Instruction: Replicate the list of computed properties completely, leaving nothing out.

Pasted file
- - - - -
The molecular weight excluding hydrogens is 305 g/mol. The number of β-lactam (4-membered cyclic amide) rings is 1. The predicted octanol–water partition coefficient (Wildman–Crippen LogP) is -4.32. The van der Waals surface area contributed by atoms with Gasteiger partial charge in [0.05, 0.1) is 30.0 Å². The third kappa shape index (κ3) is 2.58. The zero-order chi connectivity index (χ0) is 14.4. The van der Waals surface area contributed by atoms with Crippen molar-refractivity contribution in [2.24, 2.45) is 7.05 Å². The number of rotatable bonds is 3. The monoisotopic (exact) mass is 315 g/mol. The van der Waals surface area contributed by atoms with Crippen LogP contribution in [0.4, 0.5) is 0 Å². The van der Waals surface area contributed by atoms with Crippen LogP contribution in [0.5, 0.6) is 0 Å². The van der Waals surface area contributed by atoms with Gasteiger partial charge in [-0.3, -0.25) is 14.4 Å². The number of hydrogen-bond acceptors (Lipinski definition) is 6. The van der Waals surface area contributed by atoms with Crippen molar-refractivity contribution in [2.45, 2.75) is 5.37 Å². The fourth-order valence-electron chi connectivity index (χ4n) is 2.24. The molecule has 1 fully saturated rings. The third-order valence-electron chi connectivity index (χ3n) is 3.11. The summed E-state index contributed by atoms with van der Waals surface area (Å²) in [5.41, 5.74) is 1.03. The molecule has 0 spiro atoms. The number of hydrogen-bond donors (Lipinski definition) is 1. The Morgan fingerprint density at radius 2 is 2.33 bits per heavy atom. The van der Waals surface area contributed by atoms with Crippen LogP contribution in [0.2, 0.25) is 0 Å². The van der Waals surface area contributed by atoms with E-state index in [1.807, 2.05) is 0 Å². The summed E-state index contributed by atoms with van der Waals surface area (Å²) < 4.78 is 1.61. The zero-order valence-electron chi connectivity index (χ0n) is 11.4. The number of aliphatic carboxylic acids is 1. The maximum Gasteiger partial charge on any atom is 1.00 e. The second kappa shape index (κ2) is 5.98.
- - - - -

The molecular weight excluding hydrogens is 305 g/mol. The number of β-lactam (4-membered cyclic amide) rings is 1. The predicted octanol–water partition coefficient (Wildman–Crippen LogP) is -4.32. The van der Waals surface area contributed by atoms with Gasteiger partial charge in [0.05, 0.1) is 30.0 Å². The third kappa shape index (κ3) is 2.58. The zero-order chi connectivity index (χ0) is 14.4. The van der Waals surface area contributed by atoms with Crippen molar-refractivity contribution in [2.24, 2.45) is 7.05 Å². The number of rotatable bonds is 3. The monoisotopic (exact) mass is 315 g/mol. The van der Waals surface area contributed by atoms with Crippen LogP contribution in [0.4, 0.5) is 0 Å². The van der Waals surface area contributed by atoms with Crippen LogP contribution in [0.5, 0.6) is 0 Å². The van der Waals surface area contributed by atoms with Gasteiger partial charge in [-0.3, -0.25) is 14.4 Å². The number of hydrogen-bond acceptors (Lipinski definition) is 6. The van der Waals surface area contributed by atoms with Crippen molar-refractivity contribution in [2.45, 2.75) is 5.37 Å². The fourth-order valence-electron chi connectivity index (χ4n) is 2.24. The molecule has 1 fully saturated rings. The third-order valence-electron chi connectivity index (χ3n) is 3.11. The summed E-state index contributed by atoms with van der Waals surface area (Å²) in [5.41, 5.74) is 1.03. The molecule has 0 spiro atoms. The number of hydrogen-bond donors (Lipinski definition) is 1. The Morgan fingerprint density at radius 2 is 2.33 bits per heavy atom. The van der Waals surface area contributed by atoms with Crippen LogP contribution in [0.2, 0.25) is 0 Å². The van der Waals surface area contributed by atoms with E-state index in [1.807, 2.05) is 0 Å². The summed E-state index contributed by atoms with van der Waals surface area (Å²) < 4.78 is 1.61. The zero-order valence-electron chi connectivity index (χ0n) is 11.4. The number of aliphatic carboxylic acids is 1. The maximum Gasteiger partial charge on any atom is 1.00 e. The second kappa shape index (κ2) is 5.98.